Cochrane Rehabilitation aims to improve the application of evidence-based practice in rehabilitation. It also aims to support Cochrane in the production of reliable, clinically meaningful syntheses of evidence related to the practice of rehabilitation, while accommodating the many methodological challenges facing the field. To this end, Cochrane Rehabilitation established a Methodology Committee to examine, explore and find solutions for the methodological challenges related to evidence synthesis and knowledge translation in rehabilitation. An international online survey was conducted via Cochrane Rehabilitation networks to canvass opinions regarding the future work priorities for this committee and to seek information on people’s current capabilities to assist with this work. One of the areas of debate concerned whether and how work on the application of Cochrane methods in low and middle income countries should be prioritised.
Eur J Phys Rehabil Med 2017;53:814-7
WaterAid, in collaboration with CBM Australia and Di Kilsby consulting have published a paper to examine the linkages, common approaches and learning in both areas.
The discussion paper explores:
• How the water, sanitation and hygiene sector can continue to improve practice on gender and disability
• How an integrated approach to the two intersectional issues of gender and disability help us to ‘do development better’
The discussion paper provides reflections on applying integrated gender and disability approaches to rights- based water, sanitation and hygiene (WASH) programs in Timor-Leste and Papua New Guinea.
The paper is intended as a conversation starter for WASH program managers and other development practitioners looking to strengthen their conceptual and practical understanding of challenges and successes in integrating gender and disability in WASH and those looking to move towards more transformative and sustainable practice.
Momentum is continuing to grow in the circulation of neuroscientific discourse, informing aspects of how we live but affecting too how we think about education and learning. Neurologically informed intrusions into education frequently align with psychology which has until now largely adopted a ‘medical model’, supporting policies and practices which ultimately invoke psychopathology and arguably render individual young people more vulnerable to various forms of social and educational exclusion. This paper urges caution in respect of understandings of educational neuroscience that focus on individual deficits and diagnoses. Rather it holds in mind the broader historical context for neuroscience and its implications for our understandings of what it is to be human in the twenty first century and thereafter for education and learning. Theoretical resources from critical and affective neuroscience but also critical educational psychology are brought together specifically to support the principles of inclusionist policies and practices in education.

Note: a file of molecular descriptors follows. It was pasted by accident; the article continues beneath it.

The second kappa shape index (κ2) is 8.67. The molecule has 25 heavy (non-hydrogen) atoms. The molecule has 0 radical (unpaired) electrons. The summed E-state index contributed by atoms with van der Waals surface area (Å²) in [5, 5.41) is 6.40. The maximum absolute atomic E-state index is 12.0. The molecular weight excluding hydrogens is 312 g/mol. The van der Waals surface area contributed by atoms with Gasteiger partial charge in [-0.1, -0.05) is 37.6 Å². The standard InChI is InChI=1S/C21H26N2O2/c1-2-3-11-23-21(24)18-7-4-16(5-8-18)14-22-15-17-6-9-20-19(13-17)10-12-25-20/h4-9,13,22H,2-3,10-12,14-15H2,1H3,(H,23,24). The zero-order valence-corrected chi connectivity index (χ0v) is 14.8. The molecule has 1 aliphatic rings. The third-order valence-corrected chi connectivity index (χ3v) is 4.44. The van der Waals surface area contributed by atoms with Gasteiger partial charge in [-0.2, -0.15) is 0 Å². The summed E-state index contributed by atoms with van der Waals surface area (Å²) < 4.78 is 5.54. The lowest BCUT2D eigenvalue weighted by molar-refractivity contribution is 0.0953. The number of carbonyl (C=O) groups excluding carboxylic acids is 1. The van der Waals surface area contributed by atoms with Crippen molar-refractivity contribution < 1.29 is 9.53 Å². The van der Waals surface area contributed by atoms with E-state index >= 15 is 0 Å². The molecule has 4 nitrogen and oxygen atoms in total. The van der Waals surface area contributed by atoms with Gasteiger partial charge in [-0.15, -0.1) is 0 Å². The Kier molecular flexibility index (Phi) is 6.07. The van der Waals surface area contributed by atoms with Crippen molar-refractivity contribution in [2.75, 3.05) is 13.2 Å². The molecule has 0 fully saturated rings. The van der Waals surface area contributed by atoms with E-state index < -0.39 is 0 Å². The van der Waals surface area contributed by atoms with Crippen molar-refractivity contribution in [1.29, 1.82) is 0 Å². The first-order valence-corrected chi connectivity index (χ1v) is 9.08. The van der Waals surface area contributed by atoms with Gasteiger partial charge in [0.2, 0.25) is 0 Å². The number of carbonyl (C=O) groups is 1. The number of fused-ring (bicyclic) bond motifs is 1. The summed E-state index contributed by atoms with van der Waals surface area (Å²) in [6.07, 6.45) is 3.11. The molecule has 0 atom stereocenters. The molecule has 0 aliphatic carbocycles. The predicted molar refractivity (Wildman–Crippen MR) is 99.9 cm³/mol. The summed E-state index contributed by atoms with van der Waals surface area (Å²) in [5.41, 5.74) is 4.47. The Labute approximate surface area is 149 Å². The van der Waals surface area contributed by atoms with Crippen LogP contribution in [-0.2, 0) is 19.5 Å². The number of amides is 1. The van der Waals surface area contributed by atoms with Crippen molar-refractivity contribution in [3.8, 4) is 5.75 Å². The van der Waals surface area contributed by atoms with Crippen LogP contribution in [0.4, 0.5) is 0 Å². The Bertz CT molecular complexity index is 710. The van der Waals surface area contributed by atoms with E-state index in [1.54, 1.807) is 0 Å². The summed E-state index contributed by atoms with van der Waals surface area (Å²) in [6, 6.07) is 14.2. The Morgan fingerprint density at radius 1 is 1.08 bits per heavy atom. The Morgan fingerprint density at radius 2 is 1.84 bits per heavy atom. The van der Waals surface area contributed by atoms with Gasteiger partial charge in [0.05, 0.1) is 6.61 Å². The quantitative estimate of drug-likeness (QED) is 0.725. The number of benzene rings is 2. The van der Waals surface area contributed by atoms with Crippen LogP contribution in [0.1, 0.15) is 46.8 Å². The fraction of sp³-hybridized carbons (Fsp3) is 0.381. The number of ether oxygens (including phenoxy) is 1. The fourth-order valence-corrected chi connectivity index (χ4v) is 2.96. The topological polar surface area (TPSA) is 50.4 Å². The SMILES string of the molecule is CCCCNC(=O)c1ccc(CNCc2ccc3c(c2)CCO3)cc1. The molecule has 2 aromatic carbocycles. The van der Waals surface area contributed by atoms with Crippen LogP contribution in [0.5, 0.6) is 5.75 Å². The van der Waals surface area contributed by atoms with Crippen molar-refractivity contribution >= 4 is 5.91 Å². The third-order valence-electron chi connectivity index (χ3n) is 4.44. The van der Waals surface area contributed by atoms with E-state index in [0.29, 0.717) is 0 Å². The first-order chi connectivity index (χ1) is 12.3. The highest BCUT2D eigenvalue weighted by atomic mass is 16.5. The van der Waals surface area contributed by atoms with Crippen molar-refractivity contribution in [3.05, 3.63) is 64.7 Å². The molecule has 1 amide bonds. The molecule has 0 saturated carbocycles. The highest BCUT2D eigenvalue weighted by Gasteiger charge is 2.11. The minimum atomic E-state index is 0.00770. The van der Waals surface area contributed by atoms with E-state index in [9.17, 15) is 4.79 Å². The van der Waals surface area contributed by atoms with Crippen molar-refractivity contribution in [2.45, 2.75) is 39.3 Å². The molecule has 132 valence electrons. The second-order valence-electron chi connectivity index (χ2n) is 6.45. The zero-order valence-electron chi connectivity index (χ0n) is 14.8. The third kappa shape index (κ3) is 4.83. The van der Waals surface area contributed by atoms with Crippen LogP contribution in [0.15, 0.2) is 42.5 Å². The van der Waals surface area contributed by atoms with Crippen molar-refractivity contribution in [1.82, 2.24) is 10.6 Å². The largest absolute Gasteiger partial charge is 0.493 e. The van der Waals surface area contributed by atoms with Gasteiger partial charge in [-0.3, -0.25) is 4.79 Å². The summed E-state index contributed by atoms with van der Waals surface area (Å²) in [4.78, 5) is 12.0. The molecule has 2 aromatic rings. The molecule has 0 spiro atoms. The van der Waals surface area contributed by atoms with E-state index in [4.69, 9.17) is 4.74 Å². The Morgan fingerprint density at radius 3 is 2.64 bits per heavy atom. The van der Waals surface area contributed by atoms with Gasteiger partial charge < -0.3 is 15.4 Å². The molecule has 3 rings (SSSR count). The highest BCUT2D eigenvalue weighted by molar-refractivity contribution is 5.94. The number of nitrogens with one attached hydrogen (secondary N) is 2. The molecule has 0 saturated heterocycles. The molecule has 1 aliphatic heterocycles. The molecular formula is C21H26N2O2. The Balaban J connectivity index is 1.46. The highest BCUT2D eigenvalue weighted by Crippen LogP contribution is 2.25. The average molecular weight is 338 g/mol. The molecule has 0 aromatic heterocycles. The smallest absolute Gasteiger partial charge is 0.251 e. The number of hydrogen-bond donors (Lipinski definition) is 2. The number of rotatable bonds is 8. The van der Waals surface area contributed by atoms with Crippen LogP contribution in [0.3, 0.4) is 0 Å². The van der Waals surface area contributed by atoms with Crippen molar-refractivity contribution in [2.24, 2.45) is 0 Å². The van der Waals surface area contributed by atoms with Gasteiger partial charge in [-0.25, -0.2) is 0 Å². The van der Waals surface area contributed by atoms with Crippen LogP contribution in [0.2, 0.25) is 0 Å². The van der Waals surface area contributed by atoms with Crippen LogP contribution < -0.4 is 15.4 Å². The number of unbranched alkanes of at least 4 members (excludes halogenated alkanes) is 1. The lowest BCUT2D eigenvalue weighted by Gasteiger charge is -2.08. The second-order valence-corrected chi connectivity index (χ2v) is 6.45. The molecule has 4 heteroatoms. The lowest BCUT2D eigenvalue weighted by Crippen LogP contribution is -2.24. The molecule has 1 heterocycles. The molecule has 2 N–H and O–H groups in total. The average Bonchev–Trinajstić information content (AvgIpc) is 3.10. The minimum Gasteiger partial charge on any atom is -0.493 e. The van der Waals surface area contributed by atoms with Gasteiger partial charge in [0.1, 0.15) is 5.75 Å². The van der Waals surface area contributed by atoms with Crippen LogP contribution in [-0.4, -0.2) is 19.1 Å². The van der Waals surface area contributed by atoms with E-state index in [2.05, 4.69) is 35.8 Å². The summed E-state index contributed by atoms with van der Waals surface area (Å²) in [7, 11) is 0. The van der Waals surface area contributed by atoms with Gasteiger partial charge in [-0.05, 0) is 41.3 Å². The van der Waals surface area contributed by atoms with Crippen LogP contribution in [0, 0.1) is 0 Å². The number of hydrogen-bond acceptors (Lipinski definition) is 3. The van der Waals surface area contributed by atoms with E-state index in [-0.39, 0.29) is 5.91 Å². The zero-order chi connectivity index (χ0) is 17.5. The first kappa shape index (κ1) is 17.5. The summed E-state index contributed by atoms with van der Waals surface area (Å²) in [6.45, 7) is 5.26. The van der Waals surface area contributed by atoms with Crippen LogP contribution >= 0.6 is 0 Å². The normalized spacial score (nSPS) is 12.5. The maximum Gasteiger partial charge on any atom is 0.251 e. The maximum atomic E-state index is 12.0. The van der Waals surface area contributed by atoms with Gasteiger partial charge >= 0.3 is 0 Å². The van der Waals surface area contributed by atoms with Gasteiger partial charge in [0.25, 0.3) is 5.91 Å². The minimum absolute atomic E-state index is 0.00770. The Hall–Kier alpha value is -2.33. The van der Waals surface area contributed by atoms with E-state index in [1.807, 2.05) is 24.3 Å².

Mental illnesses are the largest contributors to the global burden of non-communicable diseases. However, there is extremely limited access to high quality, culturally-sensitive, and contextually-appropriate mental healthcare services. This situation persists despite the availability of interventions with proven efficacy to improve patient outcomes. A partnerships network is necessary for successful program adaptation and implementation.
We describe our partnerships network as a case example that addresses challenges in delivering mental healthcare and which can serve as a model for similar settings. Our perspectives are informed from integrating mental healthcare services within a rural public hospital in Nepal. Our approach includes training and supervising generalist health workers by off-site psychiatrists. This is made possible by complementing the strengths and weaknesses of the various groups involved: the public sector, a non-profit organization that provides general healthcare services and one that specializes in mental health, a community advisory board, academic centers in high- and low-income countries, and bicultural professionals from the diaspora community.
We propose a partnerships model to assist implementation of promising programs to expand access to mental healthcare in low- resource settings. We describe the success and limitations of our current partners in a mental health program in rural Nepal.
The establishment of an international digital network on inclusive employment of people with disabilities is proposed.
The main goals of this digital network are to:
- Enhance strategic networking, engagement and dialogue among the different stakeholders around the world
- Disseminate cutting edge knowledge, good practice and innovations through diverse formats
- Actively involve people with disabilities in the promoting this issue in all levels.
Activities of the network to include: an electronic mailing list; a monthly webinar and presentations of new research findings and evidences and of policy papers and information material